Ephriam Dickson lives and breathes history as an educator for the National Museum of the United States Army in Fort Belvoir, Virginia, and it is this passion that first drew him into his position as an International Humanitarian Law (IHL) instructor for the American Red Cross.
“As a historian you have a unique perspective,” Dickson said. “Most people have a window of their own personal perspective. But as a historian you have multiple perspectives, years and layers of perspectives.”
As a historian and curator with the Fort Douglas Museum in Salt Lake City, Dickson found himself surrounded by the topic of humanitarian law in conflict. Even in war time, there are established laws that protect civilians, prisoners of war and wounded soldiers.
The International Committee of the Red Cross (ICRC)—which has a mandate to teach about these laws—seemed a constant sub-topic to these issues. So when Dickson decided he wanted to get more involved in the community, the Red Cross seemed a natural place to engage his historical interests and passions. He started teaching International Humanitarian Law with the local chapter.
“All these stories overlap,” Dickson said. “As a historian, I’ve read so much about American serviceman who served all around the world during wartime. I’ve read about POWs, how the Japanese Red Cross helped during World War 2, about Austrian/Hungarian internment camps in Utah. It reminds me that it still goes on today. Communicating about these issues is part of the American Red Cross mandate. But sometimes we forget about this piece of it. There are some great programming and IHL materials that make it easy for us to talk to young people about this critical part of our mission.”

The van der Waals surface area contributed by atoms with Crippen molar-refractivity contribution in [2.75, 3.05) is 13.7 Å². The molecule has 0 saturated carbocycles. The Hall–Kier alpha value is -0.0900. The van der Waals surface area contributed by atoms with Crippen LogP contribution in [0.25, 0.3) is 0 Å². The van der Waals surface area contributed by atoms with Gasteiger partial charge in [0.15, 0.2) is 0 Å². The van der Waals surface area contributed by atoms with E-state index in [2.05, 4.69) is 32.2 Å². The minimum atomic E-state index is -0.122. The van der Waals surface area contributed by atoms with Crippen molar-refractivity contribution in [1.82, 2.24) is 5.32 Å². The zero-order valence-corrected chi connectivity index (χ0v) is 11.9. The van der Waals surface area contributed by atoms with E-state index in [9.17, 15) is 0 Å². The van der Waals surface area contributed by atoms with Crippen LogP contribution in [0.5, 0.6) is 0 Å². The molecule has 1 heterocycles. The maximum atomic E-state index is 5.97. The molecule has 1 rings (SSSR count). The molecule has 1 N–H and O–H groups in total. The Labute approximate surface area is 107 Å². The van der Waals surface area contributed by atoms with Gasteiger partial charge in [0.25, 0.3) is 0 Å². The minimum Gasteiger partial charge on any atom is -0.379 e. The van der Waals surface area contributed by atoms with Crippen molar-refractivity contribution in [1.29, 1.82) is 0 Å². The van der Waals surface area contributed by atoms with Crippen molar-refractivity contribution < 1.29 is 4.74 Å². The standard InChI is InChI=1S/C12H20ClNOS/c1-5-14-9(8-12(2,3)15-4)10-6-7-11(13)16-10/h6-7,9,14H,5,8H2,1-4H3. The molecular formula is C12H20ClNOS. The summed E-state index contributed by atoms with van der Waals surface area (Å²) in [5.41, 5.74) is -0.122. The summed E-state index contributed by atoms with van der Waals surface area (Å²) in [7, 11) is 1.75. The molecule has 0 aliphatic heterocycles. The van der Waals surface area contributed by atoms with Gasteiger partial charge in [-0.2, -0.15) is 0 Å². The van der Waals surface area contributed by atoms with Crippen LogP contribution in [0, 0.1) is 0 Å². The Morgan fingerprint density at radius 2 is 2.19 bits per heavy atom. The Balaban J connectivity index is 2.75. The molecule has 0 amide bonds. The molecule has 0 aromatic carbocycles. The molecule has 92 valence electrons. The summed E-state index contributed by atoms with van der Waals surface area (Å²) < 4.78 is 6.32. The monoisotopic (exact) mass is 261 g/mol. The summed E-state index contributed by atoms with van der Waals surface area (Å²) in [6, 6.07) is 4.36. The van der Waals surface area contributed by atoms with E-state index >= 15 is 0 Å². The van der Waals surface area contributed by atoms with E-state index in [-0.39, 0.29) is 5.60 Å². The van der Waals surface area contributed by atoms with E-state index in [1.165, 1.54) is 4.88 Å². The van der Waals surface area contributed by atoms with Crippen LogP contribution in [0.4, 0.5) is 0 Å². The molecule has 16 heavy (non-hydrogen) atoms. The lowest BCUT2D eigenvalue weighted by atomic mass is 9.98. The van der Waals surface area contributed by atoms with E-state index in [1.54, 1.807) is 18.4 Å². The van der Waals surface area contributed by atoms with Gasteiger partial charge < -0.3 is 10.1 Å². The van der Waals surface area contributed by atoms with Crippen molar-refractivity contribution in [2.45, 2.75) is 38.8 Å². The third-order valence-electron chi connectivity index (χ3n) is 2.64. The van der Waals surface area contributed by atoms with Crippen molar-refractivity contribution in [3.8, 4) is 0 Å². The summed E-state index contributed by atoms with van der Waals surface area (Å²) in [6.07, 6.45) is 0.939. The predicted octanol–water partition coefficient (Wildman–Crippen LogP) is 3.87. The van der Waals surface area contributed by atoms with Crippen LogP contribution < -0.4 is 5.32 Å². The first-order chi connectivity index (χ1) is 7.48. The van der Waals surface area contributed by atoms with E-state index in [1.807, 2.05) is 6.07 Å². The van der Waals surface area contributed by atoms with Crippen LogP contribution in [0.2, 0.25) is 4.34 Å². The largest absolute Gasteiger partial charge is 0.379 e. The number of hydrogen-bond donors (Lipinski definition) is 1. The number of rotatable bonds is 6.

When he moved to his new position in Virginia in late 2012, one of the first things he did was find his local Red Cross chapter.
“For me, as a volunteer, being involved in the Red Cross is being part of a community,” Dickson said. “I get satisfaction doing great work but also from being part of this community of people who also have similar passions.”
Why is international humanitarian law so important for Dickson?
“As Americans, for the most part, we haven’t had to face the realities of war in our own land since the Civil War,” he said. “Unless you are in the military, it’s not part of the daily experience. But for many people in other countries, this is a daily reality. IHL reminds people that these are real issues of both international importance and national significance. It is important that as a country we can look at these issues more critically and hold our leadership as a nation more accountable. It’s just part of being a more informed American.”
For more information on the American Red Cross International Humanitarian Law Program, visit http://www.redcross.org/what-we-do/international-services/educating-future-humanitarians